I just think this is a really good shot of Mitch.

Family picture at the finish of the T200 in 2013, Conway won the 100 and Mitch the 200. All in the family.

Saturday, December 31, 2016

2016: A Year In Pictures

2016 has been a rough year on all of us. I am not one of those millenials frozen with fear and sadness over the election (not happy about it, I didn't want either option, but I'm not losing my mind over it). I had a rough personal life this year, Gpa moving in with us and dealing with dementia, the loss of dear friend last January... and oy. Yeah. 2016 wasn't fun.

So I'm looking back at some of the photographic proof that it wasn't "all bad".

Friday, December 2, 2016

Iditarod Roster Set: 5 returning champions among 77 teams

A team dog runs down the chute at the
Start of Iditarod 44. Willow, AK.
Dec 1 marked the deadline for teams to enter the 45th Iditarod race, and 77 mushers answered that call. 5 former champions are in the mix: 4-time champion Martin Buser, 4-time champion Jeff King, 4-time and current champion Dallas Seavey, 2-time champion Mitch Seavey, and 2011's champion John Baker are all going after another win. There are 8 countries represented, most mushers hail from the US (the majority of them represent Alaska); Norway, Sweden, France, Canada, England, Hungary, and the Czech Republic all have teams in the mix. 19 mushers are rookies, making 58 mushers veterans of the 1,000 mile race.

A glance at the list spots many familiar names/faces on the list with names like Zirkle, Sass, Redington, Gebhardt, Jonrowe, among others - but it's interesting to note just how many names are off the list. Four time Iditarod Champion and cancer survivor Lance Mackey signed up back in June, but made the announcement in September that he was unable to run as planned. Cim Smyth also signed up only to later withdraw. Rohn Buser decided not to run this year, and the Busers seem to be downsizing their operation. There's a change of the guard looming, it seems, and this is likely going to be an exciting race for a lot of the newer front runners.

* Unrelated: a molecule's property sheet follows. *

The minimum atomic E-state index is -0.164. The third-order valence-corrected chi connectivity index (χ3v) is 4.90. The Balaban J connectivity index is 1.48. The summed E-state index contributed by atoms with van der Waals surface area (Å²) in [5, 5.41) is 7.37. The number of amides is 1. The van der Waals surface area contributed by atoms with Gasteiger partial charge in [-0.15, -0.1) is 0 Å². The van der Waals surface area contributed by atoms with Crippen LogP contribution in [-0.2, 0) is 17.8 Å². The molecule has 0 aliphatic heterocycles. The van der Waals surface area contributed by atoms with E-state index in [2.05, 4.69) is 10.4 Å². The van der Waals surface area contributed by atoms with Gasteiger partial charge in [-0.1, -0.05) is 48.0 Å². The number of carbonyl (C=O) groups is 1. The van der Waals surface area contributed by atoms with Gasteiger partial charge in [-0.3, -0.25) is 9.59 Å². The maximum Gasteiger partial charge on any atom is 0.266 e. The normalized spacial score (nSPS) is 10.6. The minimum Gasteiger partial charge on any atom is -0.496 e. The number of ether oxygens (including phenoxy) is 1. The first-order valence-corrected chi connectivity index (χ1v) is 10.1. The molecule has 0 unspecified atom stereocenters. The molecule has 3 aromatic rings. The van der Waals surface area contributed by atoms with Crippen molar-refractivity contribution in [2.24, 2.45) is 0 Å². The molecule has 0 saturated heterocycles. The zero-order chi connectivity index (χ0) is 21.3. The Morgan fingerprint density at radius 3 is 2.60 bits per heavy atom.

With the change of two rules this year for the race, new strategies may emerge that could bring the change quicker than expected. Iditarod rules now state that mushers can bring cell phones/two way communication out onto the trail. They are to be used to report an emergency only (the thought is if something like last year's attacks happen, the musher can call for help). Some mushers have spoken out against the rule change, worried that some teams will misuse the allowance. The board, however, feels the good outweighs the bad.

The other rule change came with as much if not more outcry - that of the rule that no dogs may be carried in a sled trailer. In the last few years since Jeff King first brought one to the race, mushers have built trailers to pull behind their sled to carry equipment and rest dogs on long runs. Mushers like Dallas Seavey seemed to have perfected the strategy to their advantage, keeping their dogs fresh and ready to run making longer rests in the checkpoint easier to bounce back on. Officials give the reason for the change as dog safety, but those that feel the rule directly affects them don't buy the explanation. Strategies will need to change for March, but don't expect that it will change the standings too much. The trailers are only one small element to a successful race.

There has been SOME good news as of late, however! The last few weeks have brought colder temperatures to South Central Alaska, and with those temps snow! Training is underway all over the state with many teams taking to social media to share photos of a winter sight that was once common place. Sure, there's still a long way to go before trails are ready for races, but should the weather continue to cooperate it looks like for the first time in a long while, the race season will be a full one.

92 days until Iditarod runs through Anchorage - who are you cheering for?

Edited: A late entry bumped the roster list to 77. Mail must've been slow. 

Wednesday, November 30, 2016

Disneyland Photos: Frozen the Musical

I have to admit, I reluctantly went into the Frozen Musical with my parents on our last day at Disney. I was (and still am) upset that Aladdin was closed to move in the new obsession. Yes, Frozen was an AMAZING film, and the songs are not just annoyingly catchy - they're well written and sung. But I have been Frozen-fatigued for over two years now. They are overrunning the parks. Too much of a good thing and all that.